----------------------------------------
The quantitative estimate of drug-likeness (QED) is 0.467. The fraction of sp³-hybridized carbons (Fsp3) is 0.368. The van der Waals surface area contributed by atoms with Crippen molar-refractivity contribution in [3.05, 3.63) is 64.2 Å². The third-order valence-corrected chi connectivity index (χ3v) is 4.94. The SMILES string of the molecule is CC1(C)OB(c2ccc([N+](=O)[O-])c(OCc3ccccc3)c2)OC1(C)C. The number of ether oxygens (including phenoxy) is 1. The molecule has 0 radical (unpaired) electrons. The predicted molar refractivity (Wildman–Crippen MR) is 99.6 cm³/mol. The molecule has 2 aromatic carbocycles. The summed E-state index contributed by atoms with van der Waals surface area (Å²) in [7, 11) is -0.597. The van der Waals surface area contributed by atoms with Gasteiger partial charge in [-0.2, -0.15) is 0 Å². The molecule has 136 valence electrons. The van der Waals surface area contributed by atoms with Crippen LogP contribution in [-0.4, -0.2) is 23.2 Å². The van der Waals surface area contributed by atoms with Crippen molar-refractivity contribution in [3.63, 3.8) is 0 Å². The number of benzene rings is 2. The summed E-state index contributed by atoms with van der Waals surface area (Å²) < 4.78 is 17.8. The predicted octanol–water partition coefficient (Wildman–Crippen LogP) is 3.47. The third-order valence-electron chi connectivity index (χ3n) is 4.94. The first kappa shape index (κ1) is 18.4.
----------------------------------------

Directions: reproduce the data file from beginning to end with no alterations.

The quantitative estimate of drug-likeness (QED) is 0.467. The fraction of sp³-hybridized carbons (Fsp3) is 0.368. The van der Waals surface area contributed by atoms with Crippen molar-refractivity contribution in [3.05, 3.63) is 64.2 Å². The third-order valence-corrected chi connectivity index (χ3v) is 4.94. The SMILES string of the molecule is CC1(C)OB(c2ccc([N+](=O)[O-])c(OCc3ccccc3)c2)OC1(C)C. The number of ether oxygens (including phenoxy) is 1. The molecule has 0 radical (unpaired) electrons. The predicted molar refractivity (Wildman–Crippen MR) is 99.6 cm³/mol. The molecule has 2 aromatic carbocycles. The summed E-state index contributed by atoms with van der Waals surface area (Å²) in [7, 11) is -0.597. The van der Waals surface area contributed by atoms with Gasteiger partial charge in [-0.2, -0.15) is 0 Å². The molecule has 136 valence electrons. The van der Waals surface area contributed by atoms with Crippen LogP contribution in [-0.4, -0.2) is 23.2 Å². The van der Waals surface area contributed by atoms with Crippen molar-refractivity contribution in [3.63, 3.8) is 0 Å². The number of benzene rings is 2. The summed E-state index contributed by atoms with van der Waals surface area (Å²) < 4.78 is 17.8. The predicted octanol–water partition coefficient (Wildman–Crippen LogP) is 3.47. The third-order valence-electron chi connectivity index (χ3n) is 4.94. The first kappa shape index (κ1) is 18.4.